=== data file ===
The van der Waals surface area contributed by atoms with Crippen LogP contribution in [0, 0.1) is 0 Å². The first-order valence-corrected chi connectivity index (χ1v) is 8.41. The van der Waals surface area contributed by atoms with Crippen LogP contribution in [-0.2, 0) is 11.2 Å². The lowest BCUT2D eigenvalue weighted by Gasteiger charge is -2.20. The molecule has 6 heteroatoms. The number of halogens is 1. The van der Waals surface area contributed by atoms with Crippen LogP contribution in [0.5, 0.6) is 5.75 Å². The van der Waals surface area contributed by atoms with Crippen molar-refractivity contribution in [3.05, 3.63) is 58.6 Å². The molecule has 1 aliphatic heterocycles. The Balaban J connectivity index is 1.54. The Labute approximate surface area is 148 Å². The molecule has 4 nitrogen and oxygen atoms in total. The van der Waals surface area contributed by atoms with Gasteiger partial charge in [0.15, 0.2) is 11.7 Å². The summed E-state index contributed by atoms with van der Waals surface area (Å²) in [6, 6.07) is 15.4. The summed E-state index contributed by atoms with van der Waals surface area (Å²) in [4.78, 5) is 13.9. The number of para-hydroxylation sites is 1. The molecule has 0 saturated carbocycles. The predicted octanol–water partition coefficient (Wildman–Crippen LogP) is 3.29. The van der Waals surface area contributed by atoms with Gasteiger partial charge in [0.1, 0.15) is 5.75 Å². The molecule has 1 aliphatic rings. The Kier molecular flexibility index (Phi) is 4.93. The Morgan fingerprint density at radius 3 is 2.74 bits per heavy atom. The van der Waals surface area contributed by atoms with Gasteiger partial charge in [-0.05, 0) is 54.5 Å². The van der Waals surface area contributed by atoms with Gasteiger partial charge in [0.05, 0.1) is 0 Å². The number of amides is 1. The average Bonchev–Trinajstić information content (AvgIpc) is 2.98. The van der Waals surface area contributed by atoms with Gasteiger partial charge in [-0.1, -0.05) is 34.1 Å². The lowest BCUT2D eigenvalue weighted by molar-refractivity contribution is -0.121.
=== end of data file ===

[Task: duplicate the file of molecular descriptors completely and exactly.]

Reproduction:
The van der Waals surface area contributed by atoms with Crippen LogP contribution in [0, 0.1) is 0 Å². The first-order valence-corrected chi connectivity index (χ1v) is 8.41. The van der Waals surface area contributed by atoms with Crippen LogP contribution in [-0.2, 0) is 11.2 Å². The lowest BCUT2D eigenvalue weighted by Gasteiger charge is -2.20. The molecule has 6 heteroatoms. The number of halogens is 1. The van der Waals surface area contributed by atoms with Crippen LogP contribution in [0.5, 0.6) is 5.75 Å². The van der Waals surface area contributed by atoms with Crippen molar-refractivity contribution in [3.05, 3.63) is 58.6 Å². The molecule has 1 aliphatic heterocycles. The Balaban J connectivity index is 1.54. The Labute approximate surface area is 148 Å². The molecule has 4 nitrogen and oxygen atoms in total. The van der Waals surface area contributed by atoms with Gasteiger partial charge in [0.15, 0.2) is 11.7 Å². The summed E-state index contributed by atoms with van der Waals surface area (Å²) in [6, 6.07) is 15.4. The summed E-state index contributed by atoms with van der Waals surface area (Å²) in [4.78, 5) is 13.9. The number of para-hydroxylation sites is 1. The molecule has 0 saturated carbocycles. The predicted octanol–water partition coefficient (Wildman–Crippen LogP) is 3.29. The van der Waals surface area contributed by atoms with Gasteiger partial charge in [0.1, 0.15) is 5.75 Å². The molecule has 1 aliphatic rings. The Kier molecular flexibility index (Phi) is 4.93. The Morgan fingerprint density at radius 3 is 2.74 bits per heavy atom. The van der Waals surface area contributed by atoms with Gasteiger partial charge in [-0.05, 0) is 54.5 Å². The van der Waals surface area contributed by atoms with Gasteiger partial charge in [0.05, 0.1) is 0 Å². The number of amides is 1. The average Bonchev–Trinajstić information content (AvgIpc) is 2.98. The van der Waals surface area contributed by atoms with Gasteiger partial charge in [-0.1, -0.05) is 34.1 Å². The lowest BCUT2D eigenvalue weighted by molar-refractivity contribution is -0.121.